Highway 9 north of Silverthorne last month.

    CSP Capt. Ron Prater said the 17-year-old Kremmling resident was charged with
    first-class misdemeanor careless driving resulting in death. The charge carries
    possible penalties of 10 days to one year in jail, and a possible fine of
    between $100 and $1,000.

    The teenager was driving south on Highway 9 from Kremmling the afternoon of May
    2, when the driver allegedly drifted off the road onto the shoulder, hitting a
    cyclist.

    Jeffrey Ferber, 59, a New Yorker who had moved to Frisco five years earlier,
    was pronounced dead at the scene. An avid cyclist, Copper Mountain ski
    instructor and semi-retired accountant, Ferber died of traumatic head injuries
    despite wearing a helmet.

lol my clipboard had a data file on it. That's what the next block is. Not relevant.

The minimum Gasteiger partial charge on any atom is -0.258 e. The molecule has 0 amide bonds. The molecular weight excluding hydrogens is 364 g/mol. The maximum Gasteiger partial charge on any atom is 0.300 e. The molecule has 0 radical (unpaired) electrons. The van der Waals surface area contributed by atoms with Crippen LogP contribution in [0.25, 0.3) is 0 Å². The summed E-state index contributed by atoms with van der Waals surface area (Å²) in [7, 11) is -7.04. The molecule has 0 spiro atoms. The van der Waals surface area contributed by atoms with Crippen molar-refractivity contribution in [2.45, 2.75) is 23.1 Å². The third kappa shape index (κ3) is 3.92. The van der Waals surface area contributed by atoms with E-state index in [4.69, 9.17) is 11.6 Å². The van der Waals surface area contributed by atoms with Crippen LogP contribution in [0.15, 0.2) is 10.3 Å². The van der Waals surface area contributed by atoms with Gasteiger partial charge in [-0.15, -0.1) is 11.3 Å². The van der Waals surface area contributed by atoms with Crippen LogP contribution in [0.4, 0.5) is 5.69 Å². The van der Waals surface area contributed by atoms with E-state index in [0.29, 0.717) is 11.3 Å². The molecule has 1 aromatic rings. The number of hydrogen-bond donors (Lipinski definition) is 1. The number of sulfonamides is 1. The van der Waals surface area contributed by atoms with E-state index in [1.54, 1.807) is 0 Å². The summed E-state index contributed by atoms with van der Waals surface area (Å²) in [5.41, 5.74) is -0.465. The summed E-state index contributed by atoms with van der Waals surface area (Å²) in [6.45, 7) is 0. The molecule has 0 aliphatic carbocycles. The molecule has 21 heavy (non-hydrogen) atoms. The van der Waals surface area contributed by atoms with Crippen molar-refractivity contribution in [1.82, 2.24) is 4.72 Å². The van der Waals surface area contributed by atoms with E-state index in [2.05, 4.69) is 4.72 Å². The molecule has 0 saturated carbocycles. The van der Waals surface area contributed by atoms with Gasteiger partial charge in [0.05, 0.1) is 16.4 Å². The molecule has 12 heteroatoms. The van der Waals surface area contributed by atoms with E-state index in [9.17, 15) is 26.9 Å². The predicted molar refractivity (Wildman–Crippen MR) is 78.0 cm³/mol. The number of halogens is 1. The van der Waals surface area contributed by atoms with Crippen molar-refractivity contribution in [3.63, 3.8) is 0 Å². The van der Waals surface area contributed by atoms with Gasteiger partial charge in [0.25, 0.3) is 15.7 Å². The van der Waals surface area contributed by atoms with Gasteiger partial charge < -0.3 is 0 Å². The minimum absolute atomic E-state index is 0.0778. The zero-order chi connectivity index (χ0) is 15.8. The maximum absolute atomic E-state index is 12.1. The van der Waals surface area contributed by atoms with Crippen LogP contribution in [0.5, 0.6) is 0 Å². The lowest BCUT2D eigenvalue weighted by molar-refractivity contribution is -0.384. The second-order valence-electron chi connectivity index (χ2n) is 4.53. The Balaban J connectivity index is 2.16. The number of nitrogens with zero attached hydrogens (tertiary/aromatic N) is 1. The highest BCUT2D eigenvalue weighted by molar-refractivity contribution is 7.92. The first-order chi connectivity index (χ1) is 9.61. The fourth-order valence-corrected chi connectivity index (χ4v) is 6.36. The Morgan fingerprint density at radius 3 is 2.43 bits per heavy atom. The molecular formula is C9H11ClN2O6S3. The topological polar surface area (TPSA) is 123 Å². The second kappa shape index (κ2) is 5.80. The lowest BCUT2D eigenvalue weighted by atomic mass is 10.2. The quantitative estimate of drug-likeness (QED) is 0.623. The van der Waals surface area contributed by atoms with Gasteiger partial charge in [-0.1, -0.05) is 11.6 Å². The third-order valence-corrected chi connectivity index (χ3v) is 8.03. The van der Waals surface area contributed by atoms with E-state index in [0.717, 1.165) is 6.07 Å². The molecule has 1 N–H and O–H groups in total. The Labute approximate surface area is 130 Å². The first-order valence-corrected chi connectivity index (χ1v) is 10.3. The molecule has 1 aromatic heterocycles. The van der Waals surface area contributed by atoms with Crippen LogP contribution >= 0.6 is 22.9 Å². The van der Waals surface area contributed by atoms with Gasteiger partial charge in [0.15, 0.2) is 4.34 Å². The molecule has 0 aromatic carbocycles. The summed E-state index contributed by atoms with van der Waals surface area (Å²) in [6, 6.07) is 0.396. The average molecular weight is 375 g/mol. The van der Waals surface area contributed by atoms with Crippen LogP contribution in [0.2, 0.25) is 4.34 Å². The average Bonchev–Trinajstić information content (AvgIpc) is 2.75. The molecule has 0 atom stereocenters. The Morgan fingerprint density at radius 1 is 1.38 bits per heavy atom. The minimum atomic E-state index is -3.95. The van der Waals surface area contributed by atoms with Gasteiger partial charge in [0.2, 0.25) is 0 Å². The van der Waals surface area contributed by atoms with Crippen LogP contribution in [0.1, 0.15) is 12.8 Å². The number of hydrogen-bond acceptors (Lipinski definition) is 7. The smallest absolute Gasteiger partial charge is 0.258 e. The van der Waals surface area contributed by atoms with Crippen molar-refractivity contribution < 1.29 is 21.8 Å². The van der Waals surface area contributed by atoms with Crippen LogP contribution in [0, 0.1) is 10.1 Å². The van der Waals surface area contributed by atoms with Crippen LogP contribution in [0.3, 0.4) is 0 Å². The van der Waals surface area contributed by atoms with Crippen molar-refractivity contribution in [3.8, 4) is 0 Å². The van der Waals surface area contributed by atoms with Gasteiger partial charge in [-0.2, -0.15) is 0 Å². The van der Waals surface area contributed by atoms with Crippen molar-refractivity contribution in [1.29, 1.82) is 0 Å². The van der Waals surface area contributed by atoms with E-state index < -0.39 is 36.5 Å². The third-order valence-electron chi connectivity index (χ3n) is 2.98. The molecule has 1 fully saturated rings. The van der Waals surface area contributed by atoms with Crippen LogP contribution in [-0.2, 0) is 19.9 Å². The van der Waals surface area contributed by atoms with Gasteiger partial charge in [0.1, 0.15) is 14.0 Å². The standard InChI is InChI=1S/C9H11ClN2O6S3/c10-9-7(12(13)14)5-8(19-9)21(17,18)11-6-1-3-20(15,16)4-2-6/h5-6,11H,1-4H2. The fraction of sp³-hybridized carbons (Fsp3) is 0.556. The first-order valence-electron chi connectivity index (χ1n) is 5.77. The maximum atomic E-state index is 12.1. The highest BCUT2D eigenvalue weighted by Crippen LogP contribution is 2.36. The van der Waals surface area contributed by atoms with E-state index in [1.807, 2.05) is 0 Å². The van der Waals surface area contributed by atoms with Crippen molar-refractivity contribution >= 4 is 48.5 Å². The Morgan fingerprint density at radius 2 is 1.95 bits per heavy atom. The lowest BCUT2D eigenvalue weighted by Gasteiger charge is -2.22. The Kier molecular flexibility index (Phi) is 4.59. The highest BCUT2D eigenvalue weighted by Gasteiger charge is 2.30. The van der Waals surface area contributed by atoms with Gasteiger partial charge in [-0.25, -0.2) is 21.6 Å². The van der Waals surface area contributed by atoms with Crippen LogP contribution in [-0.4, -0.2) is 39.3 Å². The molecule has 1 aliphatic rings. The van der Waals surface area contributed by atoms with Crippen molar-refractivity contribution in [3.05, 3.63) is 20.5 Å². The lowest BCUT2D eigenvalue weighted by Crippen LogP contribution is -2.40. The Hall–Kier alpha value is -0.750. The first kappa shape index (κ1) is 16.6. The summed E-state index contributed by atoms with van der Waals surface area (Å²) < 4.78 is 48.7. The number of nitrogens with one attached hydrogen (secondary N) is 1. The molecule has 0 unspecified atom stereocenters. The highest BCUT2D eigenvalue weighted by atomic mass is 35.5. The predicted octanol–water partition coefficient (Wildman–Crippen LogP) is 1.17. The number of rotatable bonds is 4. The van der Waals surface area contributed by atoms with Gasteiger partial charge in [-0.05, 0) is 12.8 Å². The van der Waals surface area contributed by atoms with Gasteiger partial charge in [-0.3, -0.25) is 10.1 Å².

Ferber was reportedly stopped on the shoulder near mile 106, waiting for a
    fellow biker to catch up, when the accident occurred.

    Prater said investigators believe the teenager was looking at the car's clock
    to check the time and drifted off the road.

    "This was simply a case of inattentive driving," Prater said Thursday. "When
    you're driving down the road, you can't forget that you have the lives of
    everyone around you in your hands."

    In a sad twist, Ferber's death occurred as the State Patrol and other law
    enforcement agencies around the state were set to embark on a week-long,
    stepped-up enforcement campaign aimed at reducing traffic fatalities over the
    Memorial Day weekend.

    Dubbed "Zero Week," local police departments and sheriff's offices joined state
    troopers in saturation patrols on the lookout for speeders, seat belt scofflaws